;; Size: 38 bytes. Origin: #x52FD9354
;; 54:       498B4510         mov RAX, [R13+16]
;; 58:       488945F8         mov [RBP-8], RAX
;; 5C:       0F28CC           movaps XMM1, XMM4
;; 5F:       F30F58CB         addss XMM1, XMM3
;; 63:       F30F58CA         addss XMM1, XMM2
;; 67:       660F7ECA         movd EDX, XMM1
;; 6B:       48C1E220         shl RDX, 32
;; 6F:       80CA19           or DL, 25
;; 72:       488BE5           mov RSP, RBP
;; 75:       F8               clc
;; 76:       5D               pop RBP
;; 77:       C3               ret
;; 78:       CC10             int3 16

Once a fast generic function has been sealed, it is not possible to add, remove, or redefine methods within the sealed domain. However, outside of the sealed domain, it behaves just like a standard generic function. That means we can extend its behavior, e.g., to allow addition of strings:

(defmethod binary-+ ((x string) (y string))
  (concatenate 'string x y))

(generic-+ "foo" "bar" "baz")
;; => "foobarbaz"

Specializing on a User-Defined Class

By default, only built-in classes and structure classes can appear as specializers of a method within a sealed domain of a fast generic function. However, it is also possible to define custom sealable classes. This example illustrates how.

Since this example has plenty of dependencies (metaobject definition and use, generic function definition and method defintion, sealing and use of a sealed function), each of the following snippets of code should be put into its own file.

In the first snippet, we define sealable standard class, that is both a sealable class and a standard class.

(defclass sealable-standard-class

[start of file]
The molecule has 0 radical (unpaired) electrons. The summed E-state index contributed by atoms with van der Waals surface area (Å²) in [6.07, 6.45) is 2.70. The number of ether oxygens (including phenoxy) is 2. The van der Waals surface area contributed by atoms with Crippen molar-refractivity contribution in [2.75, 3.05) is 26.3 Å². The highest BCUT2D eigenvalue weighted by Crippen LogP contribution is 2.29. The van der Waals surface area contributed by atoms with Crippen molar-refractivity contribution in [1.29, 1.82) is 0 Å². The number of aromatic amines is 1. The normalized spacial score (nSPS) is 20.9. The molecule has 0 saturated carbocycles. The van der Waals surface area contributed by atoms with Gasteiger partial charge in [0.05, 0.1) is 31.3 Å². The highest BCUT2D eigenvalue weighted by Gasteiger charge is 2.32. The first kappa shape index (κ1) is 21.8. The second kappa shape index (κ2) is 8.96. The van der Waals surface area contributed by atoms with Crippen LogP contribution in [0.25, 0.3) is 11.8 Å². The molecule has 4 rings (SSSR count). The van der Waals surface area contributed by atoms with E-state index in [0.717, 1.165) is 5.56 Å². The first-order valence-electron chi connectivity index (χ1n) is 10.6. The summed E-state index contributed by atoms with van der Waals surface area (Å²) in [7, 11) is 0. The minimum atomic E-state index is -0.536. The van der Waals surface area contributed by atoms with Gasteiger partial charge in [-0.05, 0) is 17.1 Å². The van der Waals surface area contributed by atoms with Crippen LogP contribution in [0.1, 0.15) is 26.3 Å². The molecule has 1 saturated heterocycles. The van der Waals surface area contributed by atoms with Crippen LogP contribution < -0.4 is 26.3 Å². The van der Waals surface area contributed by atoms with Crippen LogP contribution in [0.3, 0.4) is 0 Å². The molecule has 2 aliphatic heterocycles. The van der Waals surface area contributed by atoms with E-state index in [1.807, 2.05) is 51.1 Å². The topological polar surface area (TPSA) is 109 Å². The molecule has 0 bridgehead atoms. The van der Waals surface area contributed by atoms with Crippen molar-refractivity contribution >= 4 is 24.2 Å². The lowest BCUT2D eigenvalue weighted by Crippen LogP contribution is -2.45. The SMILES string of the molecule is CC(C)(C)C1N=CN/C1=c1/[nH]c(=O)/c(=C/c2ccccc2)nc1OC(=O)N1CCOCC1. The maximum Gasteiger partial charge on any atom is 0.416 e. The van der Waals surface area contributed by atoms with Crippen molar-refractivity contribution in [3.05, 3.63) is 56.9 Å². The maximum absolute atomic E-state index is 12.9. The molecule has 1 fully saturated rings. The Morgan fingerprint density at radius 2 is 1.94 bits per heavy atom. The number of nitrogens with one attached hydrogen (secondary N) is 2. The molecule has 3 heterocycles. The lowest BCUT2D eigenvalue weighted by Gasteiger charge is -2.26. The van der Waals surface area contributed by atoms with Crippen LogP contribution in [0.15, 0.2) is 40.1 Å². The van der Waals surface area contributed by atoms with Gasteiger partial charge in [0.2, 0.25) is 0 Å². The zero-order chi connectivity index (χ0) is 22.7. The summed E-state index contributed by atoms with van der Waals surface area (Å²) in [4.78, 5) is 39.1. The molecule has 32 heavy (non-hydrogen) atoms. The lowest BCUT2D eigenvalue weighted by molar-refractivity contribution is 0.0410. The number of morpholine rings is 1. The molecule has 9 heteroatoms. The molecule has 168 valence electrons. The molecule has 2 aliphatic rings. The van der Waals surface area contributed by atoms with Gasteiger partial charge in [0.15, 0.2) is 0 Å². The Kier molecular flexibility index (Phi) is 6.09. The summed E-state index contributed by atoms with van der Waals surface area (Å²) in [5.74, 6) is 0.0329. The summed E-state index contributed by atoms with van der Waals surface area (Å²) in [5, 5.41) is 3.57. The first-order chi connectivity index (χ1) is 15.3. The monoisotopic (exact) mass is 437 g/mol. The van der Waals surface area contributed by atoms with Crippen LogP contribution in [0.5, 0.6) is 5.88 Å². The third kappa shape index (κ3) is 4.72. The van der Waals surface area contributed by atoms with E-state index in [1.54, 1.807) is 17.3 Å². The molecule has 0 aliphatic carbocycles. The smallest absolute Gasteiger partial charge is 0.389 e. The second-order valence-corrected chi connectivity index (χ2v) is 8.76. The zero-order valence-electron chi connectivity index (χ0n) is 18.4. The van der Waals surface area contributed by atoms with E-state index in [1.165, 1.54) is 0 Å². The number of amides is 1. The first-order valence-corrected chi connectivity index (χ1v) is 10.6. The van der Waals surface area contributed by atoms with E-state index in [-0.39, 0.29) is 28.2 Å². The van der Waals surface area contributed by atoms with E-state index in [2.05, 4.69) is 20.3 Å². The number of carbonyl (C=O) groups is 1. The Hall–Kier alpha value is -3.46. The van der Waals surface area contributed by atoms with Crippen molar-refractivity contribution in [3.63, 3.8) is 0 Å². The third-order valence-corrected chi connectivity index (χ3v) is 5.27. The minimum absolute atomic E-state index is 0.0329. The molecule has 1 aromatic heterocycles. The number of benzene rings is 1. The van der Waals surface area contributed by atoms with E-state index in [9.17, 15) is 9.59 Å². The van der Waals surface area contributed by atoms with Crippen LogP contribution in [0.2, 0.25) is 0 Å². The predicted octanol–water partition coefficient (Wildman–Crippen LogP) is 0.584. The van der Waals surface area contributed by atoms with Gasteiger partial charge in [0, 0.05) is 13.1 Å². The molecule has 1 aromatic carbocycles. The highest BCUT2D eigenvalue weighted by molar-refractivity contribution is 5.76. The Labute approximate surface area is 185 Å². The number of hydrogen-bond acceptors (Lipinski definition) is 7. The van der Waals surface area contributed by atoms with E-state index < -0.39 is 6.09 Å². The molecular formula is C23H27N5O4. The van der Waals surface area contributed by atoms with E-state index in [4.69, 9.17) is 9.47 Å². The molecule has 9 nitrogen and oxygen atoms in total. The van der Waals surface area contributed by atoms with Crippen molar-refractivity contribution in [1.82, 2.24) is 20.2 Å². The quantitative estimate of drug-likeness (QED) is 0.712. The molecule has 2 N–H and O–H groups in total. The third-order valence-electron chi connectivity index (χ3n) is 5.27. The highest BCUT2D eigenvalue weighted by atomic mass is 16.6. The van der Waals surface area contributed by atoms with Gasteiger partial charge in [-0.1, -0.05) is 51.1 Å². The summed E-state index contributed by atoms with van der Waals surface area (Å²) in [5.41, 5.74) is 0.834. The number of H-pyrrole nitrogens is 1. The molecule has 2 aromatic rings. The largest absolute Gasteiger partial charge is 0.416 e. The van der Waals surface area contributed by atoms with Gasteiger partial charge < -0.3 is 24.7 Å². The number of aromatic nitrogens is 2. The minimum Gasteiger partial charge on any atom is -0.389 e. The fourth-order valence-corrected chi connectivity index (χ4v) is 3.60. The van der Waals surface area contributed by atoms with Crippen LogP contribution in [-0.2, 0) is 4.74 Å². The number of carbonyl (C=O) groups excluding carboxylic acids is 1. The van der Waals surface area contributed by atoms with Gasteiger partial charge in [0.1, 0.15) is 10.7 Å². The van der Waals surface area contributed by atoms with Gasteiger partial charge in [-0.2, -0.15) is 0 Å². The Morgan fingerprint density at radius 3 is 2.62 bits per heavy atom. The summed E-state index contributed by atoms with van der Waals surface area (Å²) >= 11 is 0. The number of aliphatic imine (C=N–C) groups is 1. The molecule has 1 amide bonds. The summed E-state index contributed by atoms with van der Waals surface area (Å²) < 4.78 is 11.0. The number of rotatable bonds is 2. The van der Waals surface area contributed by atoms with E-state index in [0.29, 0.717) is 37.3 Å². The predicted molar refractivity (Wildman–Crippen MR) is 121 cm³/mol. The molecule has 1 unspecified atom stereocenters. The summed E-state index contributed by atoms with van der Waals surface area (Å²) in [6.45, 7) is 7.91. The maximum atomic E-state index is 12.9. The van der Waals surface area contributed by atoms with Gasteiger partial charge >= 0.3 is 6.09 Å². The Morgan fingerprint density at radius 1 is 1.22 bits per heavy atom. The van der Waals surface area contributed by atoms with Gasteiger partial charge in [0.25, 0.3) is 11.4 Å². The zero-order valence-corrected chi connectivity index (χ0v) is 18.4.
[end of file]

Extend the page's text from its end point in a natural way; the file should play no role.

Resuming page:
(sealable-metaobjects:sealable-class standard-class)

(defmethod validate-superclass
    ((class sealable-standard-class)
     (superclass standard-class))

In the next snippet, we define a class foo whose metaclass is our newly introduced sealable-standard-class. Because the implementation of fast generic functions uses literal instances to find an optimized effective method function at load time, each sealable class must also have a suitable method on make-load-form.

(defclass foo ()
  ((x :reader x :initarg :x))
  (:metaclass sealable-standard-class))

(defmethod make-load-form ((foo foo) &optional env)
  (make-load-form-saving-slots foo :slot-names '(x) :environment env))

In the next snippet, we define a fast generic function op.

(defgeneric op (foo)
  (:generic-function-class fast-generic-functions:fast-generic-function))

Once we have loaded the definition of op, we can add individual methods and seal some of them. In particular, we can add a method that specializes on the foo class.

We could also have defined this method without foo being a sealable class, but then the call to seal-domain would have signaled an error.

(defmethod op ((foo foo))
  (* 2 (x foo)))

(sealable-metaobjects:seal-domain #'op '(foo))

Finally, we have everything in place for having optimized calls to op in the case where its argument is of type foo.

(defun bar ()
  (let ((foo (make-instance 'foo :x 42)))
    (declare (foo foo))
    (op foo)))

If this example is too intimidating for you, please remember that you can always specialize fast methods on built-in classes (like integer and simple-vector) or structure classes (everything defined via defstruct).


Seal your generic functions for an extra boost in performance.